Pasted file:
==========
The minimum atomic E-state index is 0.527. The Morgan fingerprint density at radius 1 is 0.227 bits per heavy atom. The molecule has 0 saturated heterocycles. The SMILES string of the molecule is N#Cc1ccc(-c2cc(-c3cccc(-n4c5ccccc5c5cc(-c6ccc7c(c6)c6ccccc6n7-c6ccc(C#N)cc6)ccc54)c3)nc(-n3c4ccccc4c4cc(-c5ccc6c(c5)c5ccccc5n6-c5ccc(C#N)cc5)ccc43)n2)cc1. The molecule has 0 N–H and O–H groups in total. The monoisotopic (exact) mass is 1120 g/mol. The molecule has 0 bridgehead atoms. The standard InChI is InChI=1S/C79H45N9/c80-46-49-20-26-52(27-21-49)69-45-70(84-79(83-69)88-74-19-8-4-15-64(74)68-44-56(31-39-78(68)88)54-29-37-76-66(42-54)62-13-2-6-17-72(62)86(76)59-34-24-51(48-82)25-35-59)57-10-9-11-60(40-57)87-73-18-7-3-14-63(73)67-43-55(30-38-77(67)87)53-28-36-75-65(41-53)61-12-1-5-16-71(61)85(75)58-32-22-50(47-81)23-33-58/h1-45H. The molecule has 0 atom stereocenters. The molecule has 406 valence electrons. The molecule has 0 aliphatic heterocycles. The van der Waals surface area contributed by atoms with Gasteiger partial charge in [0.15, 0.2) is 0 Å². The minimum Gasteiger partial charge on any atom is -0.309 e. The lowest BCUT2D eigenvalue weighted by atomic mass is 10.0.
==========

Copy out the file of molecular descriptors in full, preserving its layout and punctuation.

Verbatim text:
The minimum atomic E-state index is 0.527. The Morgan fingerprint density at radius 1 is 0.227 bits per heavy atom. The molecule has 0 saturated heterocycles. The SMILES string of the molecule is N#Cc1ccc(-c2cc(-c3cccc(-n4c5ccccc5c5cc(-c6ccc7c(c6)c6ccccc6n7-c6ccc(C#N)cc6)ccc54)c3)nc(-n3c4ccccc4c4cc(-c5ccc6c(c5)c5ccccc5n6-c5ccc(C#N)cc5)ccc43)n2)cc1. The molecule has 0 N–H and O–H groups in total. The monoisotopic (exact) mass is 1120 g/mol. The molecule has 0 bridgehead atoms. The standard InChI is InChI=1S/C79H45N9/c80-46-49-20-26-52(27-21-49)69-45-70(84-79(83-69)88-74-19-8-4-15-64(74)68-44-56(31-39-78(68)88)54-29-37-76-66(42-54)62-13-2-6-17-72(62)86(76)59-34-24-51(48-82)25-35-59)57-10-9-11-60(40-57)87-73-18-7-3-14-63(73)67-43-55(30-38-77(67)87)53-28-36-75-65(41-53)61-12-1-5-16-71(61)85(75)58-32-22-50(47-81)23-33-58/h1-45H. The molecule has 0 atom stereocenters. The molecule has 406 valence electrons. The molecule has 0 aliphatic heterocycles. The van der Waals surface area contributed by atoms with Gasteiger partial charge in [0.15, 0.2) is 0 Å². The minimum Gasteiger partial charge on any atom is -0.309 e. The lowest BCUT2D eigenvalue weighted by atomic mass is 10.0.